I did want to give this work a higher mark. I like John MacArthur, but I don't give someone a 5-star simply because I like them. If someone turns out a product they expect you to buy, be it a product of creativity or no, I expect the highest quality for my money.
Summary: 'The Jesus You Can't Ignore' by John MacArthur is intended to be a rebuttal and a stand against Ecumenical Evangelism, Evangelical Post-Modernism, and is a look at the confrontational side of Jesus that tends to be hidden, down-played, or completely denied in our modern churches today.
Theological and Topical Points: I was looking forward to this book, simply because I believe Jesus isn't portrayed as He fully was. Mr. MacArthur makes this point repeatedly, but his most powerful argument was in his introduction, instead of in the rest of the book. There are challenges, if you will, throughout the chapters, but these were far less than convicting, much less inspiring.
The gist of his argument against Ecumenical Evangelism is that Jesus was confrontational, even angry against hypocrisy, false teaching, etc. This needed to be said, and he makes some Biblical statements.
Writing Style and Product: Now we come to it. I do understand what Mr. MacArthur was trying to say, and what he was trying to accomplish with this published work. That said, I have to give this a 3 star, not because he was wrong, but to be utterly honest, because he was boring. It took me a while to finish this book and write this review simply because I was not interested in finishing it, even though I agreed with what he said. Much if the real "meaty" parts of the book were bogged down with complicated explanations, Biblical historical places, names, references, customs, and on the list goes. On, and on. Some of them had relevance, most didn't, and they sabotaged this work. Mr. MacArthur did the exact thing he was preaching against, polite reasoning. He was proving his points not Biblically, but with Biblical knowledge of Jewish customs and such. Many people I know would not read this book, simply because they are simple people and believe the Bible, well, simply. Another thing that bothered me was the fact that these "extras" drowned out everything else and took place of many powerful thoughts he could have communicated, as was clear in his introduction.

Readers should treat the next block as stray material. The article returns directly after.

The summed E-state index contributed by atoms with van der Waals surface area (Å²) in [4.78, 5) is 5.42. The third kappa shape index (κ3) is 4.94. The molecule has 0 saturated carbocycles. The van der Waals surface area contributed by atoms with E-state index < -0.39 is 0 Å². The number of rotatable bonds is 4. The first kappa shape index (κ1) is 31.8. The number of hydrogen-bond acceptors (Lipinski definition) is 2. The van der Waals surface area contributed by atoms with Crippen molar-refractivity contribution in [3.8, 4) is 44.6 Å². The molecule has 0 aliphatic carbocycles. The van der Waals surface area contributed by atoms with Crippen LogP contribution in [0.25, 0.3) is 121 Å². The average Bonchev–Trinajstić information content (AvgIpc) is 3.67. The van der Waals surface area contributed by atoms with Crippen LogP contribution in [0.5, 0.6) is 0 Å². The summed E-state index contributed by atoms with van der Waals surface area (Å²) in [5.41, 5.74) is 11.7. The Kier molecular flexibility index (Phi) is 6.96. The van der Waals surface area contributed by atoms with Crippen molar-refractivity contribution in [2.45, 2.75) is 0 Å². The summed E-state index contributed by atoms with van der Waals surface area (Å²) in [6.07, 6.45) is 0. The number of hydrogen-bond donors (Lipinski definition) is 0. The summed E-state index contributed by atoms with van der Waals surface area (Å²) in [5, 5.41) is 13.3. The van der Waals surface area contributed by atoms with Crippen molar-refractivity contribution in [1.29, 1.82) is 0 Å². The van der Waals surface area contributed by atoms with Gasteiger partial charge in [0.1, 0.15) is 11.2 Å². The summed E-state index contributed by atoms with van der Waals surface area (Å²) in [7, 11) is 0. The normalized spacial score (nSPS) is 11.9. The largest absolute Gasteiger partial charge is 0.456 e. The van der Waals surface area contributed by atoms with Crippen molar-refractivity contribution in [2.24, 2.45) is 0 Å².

All in all, I wouldn't buy this book. It was helpful in certain areas, but I expected much of it to be more like his introduction: many more statements instead of a history lesson.
Monday, July 26, 2010
Friday, July 9, 2010
Summary: 'Beyond Opinion' by Ravi Zacharias is a book intended to equip Christians to face the intellectual challenges of this age, both with their minds and their lives. It covers a wide scope of topics, ranging from Islam to Atheism.
Writing Style and Product: I thought the book itself was of fair quality. Though the cover may deceive some, the book isn't totally written by Ravi Zacharias himself (though he does contribute more than others,) but many chapters are written by members of his organization RZIM, each author specializing in said chapters. I thought I would not like reading so many different opinions at one time, but it flowed well, and the authors stood together as a unit. Each author was mature, professional, and skilled in talking about their subjects. Very well written.
Topics and Reactions: I would have to say that this book does not delve deeply into each belief system, but provides an overhead of the subjects today. It covers a variety of world views, and is not intended for the debate ring, but for the average christian who will face these general questions from an average non-christian.
This work did make me interested in many of the issues it addressed, such as Islam, Atheism, etc. and I will further my research to books specifying in these issues. It also peaked my interest in post-modernism, which I had not heard of up until this point.
Conclusion: Ravi Zacharias wrote about two christian points of view on apologetics: intellectual debate, and refusing to debate. He stressed that there needs to be a balance between these two extremes: living our faith so fully in Christ that others cannot deny it, and being ready to give an answer to those who ask. This is a message we all need to hear, myself included, as I was of the belief that "You may win the argument, but lose the soul". We do need a balance, and I would encourage any one to read this book to better understand apologetics, and to learn answers to those questions we avoid.